Sunday, July 13, 2003

'Traviata' has clumsy start, powerful finish


Opera review

By Janelle Gelfand
The Cincinnati Enquirer

Small wonder that Verdi's opera La Traviata has been an audience favorite for 150 years. Verdi's irresistible tunes unfold, one after another. The tale of the beautiful "fallen woman," Violetta Valery - who finds love, loses it, and then dies of tuberculosis in her lover's arms - has a timeless, sentimental appeal.

Cincinnati Opera's La Traviata, mounted Thursday in a production from Chicago's Lyric Opera, began unevenly. But by Act II, the excellent cast - including Armenian soprano Hasmik Papian, as the doomed courtesan; Miroslav Dvorsky as her beloved Alfredo; and Mark Delavan as his meddling father - had won the crowd of 3,014.

Some of the most impressive work came from the pit, where Chinese conductor Xian Zhang, making her American opera company debut, inspired luminous playing from the Cincinnati Symphony Orchestra and supported the singers with seamless precision.

The curtain rose on Violetta's opulent Paris home, where elegant tables were set with candelabras. The set (Desmond Heeley) was grand in scale, yet evocative, transforming into an airy garden, Flora's bordello-red salon and finally, Violetta's spare, ghostly bedroom.

Papian possesses a voice of stunning power, glorious color and dead-on intonation. Her last-act aria, "Addio, del passato," in which she bids farewell to life, was beautifully sung and deeply felt; her final duet with Alfredo was one of the evening's most touching moments.

Act I, though, was a disappointment, starting with some rocky ensemble in the opening moments. Papian's showpiece, "Sempre libera," lacked sparkle; her coloratura seemed forced rather than carefree, and she ditched the final high note. She seemed emotionally detached through most of the evening, but once over the Act I hurdle, relaxed and projected more charm and vulnerability.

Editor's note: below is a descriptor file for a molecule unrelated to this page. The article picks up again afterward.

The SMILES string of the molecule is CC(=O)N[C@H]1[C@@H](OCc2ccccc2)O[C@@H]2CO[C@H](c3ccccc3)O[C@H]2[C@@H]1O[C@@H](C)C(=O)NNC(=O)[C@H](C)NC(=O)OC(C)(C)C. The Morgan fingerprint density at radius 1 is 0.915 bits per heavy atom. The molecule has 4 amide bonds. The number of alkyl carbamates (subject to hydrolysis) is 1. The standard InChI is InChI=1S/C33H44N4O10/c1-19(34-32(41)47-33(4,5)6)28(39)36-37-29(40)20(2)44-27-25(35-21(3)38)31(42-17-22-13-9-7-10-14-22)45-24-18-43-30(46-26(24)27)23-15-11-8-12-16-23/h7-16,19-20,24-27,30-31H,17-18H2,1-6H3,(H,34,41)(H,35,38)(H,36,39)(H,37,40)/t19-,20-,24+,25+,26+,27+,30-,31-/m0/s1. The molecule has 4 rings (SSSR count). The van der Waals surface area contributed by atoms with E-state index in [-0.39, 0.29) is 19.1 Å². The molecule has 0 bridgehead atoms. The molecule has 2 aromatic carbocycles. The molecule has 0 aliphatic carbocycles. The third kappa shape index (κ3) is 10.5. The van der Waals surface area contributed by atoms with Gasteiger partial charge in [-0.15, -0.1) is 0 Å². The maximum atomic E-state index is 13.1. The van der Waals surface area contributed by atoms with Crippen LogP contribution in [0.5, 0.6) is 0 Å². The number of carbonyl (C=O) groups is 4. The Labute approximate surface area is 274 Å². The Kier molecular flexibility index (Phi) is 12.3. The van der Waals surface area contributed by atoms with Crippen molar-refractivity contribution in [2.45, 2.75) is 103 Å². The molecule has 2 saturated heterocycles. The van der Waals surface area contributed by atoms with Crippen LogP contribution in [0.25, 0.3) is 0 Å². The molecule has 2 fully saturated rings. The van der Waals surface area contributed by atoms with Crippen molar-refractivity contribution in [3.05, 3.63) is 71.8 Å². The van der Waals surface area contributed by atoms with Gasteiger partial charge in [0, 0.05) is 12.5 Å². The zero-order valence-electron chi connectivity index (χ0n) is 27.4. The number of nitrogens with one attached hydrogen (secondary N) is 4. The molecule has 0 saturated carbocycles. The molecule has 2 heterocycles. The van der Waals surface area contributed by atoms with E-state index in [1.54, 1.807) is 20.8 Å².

Dvorsky was a charismatic Alfredo with a strong, virile tenor, although I wished for more warmth in his Act II aria, "De'miei bollenti spiriti" ("My passionate spirit"). His impassioned outburst at Flora's party was memorable for its power and fury.

Delavan, as Germont, burst upon the scene with a startlingly robust voice, as he confronted Violetta to break up her love affair with his son. His great Act II aria, "Di provenza il mar," sung to Alfredo, was rich with character and feeling.

Smaller roles were also well sung, particularly Rachel Holland as Flora, Alvin Crawford as the doctor and Sarah Mattox as Annina, the maid.

Staging, though, by Thor Steingraber, was static. One didn't feel any real chemistry between the lovers until the final scene; Germont's confrontation scene with Violetta was stilted.

The gambling scene came off successfully, however, with wonderful color supplied by dancers Cheryl Sullivan and Jay Goodlett. Cincinnati Ballet's Victoria Morgan choreographed the sensuous gypsy dance and athletic matador moves.

The chorus, superbly prepared by Henri Venanzi, turned in its strongest performance so far this season, consistently singing with robust, lively expression.

Through it all, the orchestra sounded exquisite. Zhang brought out the score's detail and kept a light touch, never overpowering the singers. In particular, the music of the orchestral preludes and the final scene captured the opera's spirit with breathtaking beauty.

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E-mail jgelfand@enquirer.com




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